Dealing With Criticism in a World of Critics

I have been blown away recently at how critical we are with each other. “You didn’t handle that well at all.” “Why are people so stupid?” “Look at this moron.” A simple scroll through social media proves that we have become a culture of critics. Even some face-to-face conversations have become confrontational, especially when our opinions don’t match. But, criticism like this does not allow for the acknowledgement that we are all individual people with our own individual viewpoints, and many times, we will not agree.

Very few people like disagreements and confrontation. In fact, high conflict personalities are easy to recognize, and people with these traits are often avoided at all costs. But, what happens when a friend or family member becomes confrontational over wearing face-masks during Coronavirus? Or, you disagree with your closest friend about politics? Why do these people, that typically have our best interests in mind, suddenly become critical and judgmental of our opinion?

Theory – We have a desire to be “right” and anyone who disagrees with us therefore must be wrong.

As children, we are conditioned to “do the right thing” – don’t do drugs, do your homework, get an A on a test. Being right is the equivalent of having value, and being wrong is embarrassing. We are not taught to learn, we are taught to pass tests and do what we are told. It drives a fundamental desire to always need the right answer. But, what happens when there is no right answer?

Life is more than a series of standardized tests to pass. It is composed of a series of lessons where right and wrong do not exist. Politics is a great example. I consider myself a conservative, but that does not mean that I do not care about social issues. Begin a conservative simply means that I do not believe the government should dictate how I feel about social issues. We are all individuals capable of making our own choices. Each of us has had different experiences that frame our world views. I do not judge how you live your life. However, recently, I was called a “moron” and “selfish” for supporting the reopening of the US economy, and the fact that I do not wear a face mask unless required. I was not asked why. I was not asked how the pandemic affected my personal finances. I was not asked how I had been affected both mentally and financially from the lockdowns. My intentions were judged immediately and cast as wrong. There was no dialog about differing points of view. There was only judgement.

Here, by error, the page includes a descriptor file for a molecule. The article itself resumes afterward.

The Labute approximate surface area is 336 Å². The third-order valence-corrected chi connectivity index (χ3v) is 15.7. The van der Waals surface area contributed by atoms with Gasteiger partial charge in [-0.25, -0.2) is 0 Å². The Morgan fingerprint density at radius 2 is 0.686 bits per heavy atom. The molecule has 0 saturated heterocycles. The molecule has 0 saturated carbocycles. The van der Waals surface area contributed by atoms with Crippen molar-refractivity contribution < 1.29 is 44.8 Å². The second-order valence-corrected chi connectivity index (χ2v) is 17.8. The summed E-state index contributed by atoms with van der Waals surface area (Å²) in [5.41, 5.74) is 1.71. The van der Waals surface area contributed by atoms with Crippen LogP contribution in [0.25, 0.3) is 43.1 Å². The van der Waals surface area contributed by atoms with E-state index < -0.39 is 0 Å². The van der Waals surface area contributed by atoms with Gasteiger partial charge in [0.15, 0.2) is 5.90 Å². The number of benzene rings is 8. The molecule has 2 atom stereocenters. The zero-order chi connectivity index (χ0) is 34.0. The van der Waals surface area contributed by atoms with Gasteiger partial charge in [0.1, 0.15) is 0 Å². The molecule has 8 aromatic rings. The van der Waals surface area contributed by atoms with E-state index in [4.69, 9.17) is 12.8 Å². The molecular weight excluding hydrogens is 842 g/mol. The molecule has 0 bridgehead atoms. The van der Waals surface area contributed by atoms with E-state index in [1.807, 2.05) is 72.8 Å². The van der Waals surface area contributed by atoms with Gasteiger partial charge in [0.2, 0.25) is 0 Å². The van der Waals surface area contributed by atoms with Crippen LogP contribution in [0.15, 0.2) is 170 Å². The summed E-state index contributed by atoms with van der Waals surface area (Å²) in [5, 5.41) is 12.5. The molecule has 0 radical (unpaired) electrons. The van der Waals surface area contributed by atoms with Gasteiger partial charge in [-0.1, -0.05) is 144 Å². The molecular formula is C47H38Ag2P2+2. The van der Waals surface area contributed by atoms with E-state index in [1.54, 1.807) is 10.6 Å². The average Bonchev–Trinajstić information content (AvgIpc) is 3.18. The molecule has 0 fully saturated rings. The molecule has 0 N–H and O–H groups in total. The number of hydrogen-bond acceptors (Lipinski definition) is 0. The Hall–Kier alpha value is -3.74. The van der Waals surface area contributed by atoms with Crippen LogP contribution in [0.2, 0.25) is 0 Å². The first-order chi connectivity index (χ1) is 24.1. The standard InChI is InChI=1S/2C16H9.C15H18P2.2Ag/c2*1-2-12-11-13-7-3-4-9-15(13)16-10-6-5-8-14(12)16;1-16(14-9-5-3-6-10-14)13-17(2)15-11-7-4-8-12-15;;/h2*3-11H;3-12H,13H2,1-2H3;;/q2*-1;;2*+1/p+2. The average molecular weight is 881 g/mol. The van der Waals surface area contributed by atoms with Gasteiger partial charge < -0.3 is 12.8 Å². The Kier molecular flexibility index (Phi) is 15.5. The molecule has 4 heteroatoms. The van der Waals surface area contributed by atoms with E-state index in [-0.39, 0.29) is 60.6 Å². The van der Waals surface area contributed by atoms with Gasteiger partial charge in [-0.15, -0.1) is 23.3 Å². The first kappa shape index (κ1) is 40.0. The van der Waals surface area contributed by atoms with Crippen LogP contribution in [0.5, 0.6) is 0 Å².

How can we disagree without criticism?

There is a saying I have heard both in business as well as my personal life, “sometimes you have to chose being right over being happy.” It is sometimes a choice. But, this phrase infers that we cannot have both, which is wrong. It is imperative though that when we do disagree, we do so with the intention of learning about the other person.

But, if we are conditioned as children in school to always be right, when do we learn how to learn? When do we start to realize that learning is a series of questions?

When we stop asking questions of each other, we stop seeing each other as individuals. When we assume we know the motives behind someone’s actions, we stop treating them as people with feelings and ideas. Attacking each other over different opinions will not bridge gaps, it will only widen them. So, how can we disagree without becoming critical? In the example above, I asked the question, “what makes you feel that way?” I wanted to understand why this person thought I was selfish for wanting to go back to work. That simple question opened a dialog about their fear over bringing the virus home to their family. It also allowed me to explain how anything on my face, including face masks, put me into a full blown, hyper ventilating claustrophobic panic. That simple question, rather than allowing assumptions, opened a conversation about our different viewpoints on this virus.

At the end of the day, understanding our differences helps us realize that we are all different. We all want love and stability. We want to be accepted for who we are as people. Sometimes there is no right or wrong, but a simple question can help you find the wonderful world that exists in between.

How do you deal with your critics? Let me know in the comments. And, don’t forget to like, share and follow!

Published by Laura Blood

A mom, wife and professional worker bee trying to figure out how to navigate through a life that I never expected.

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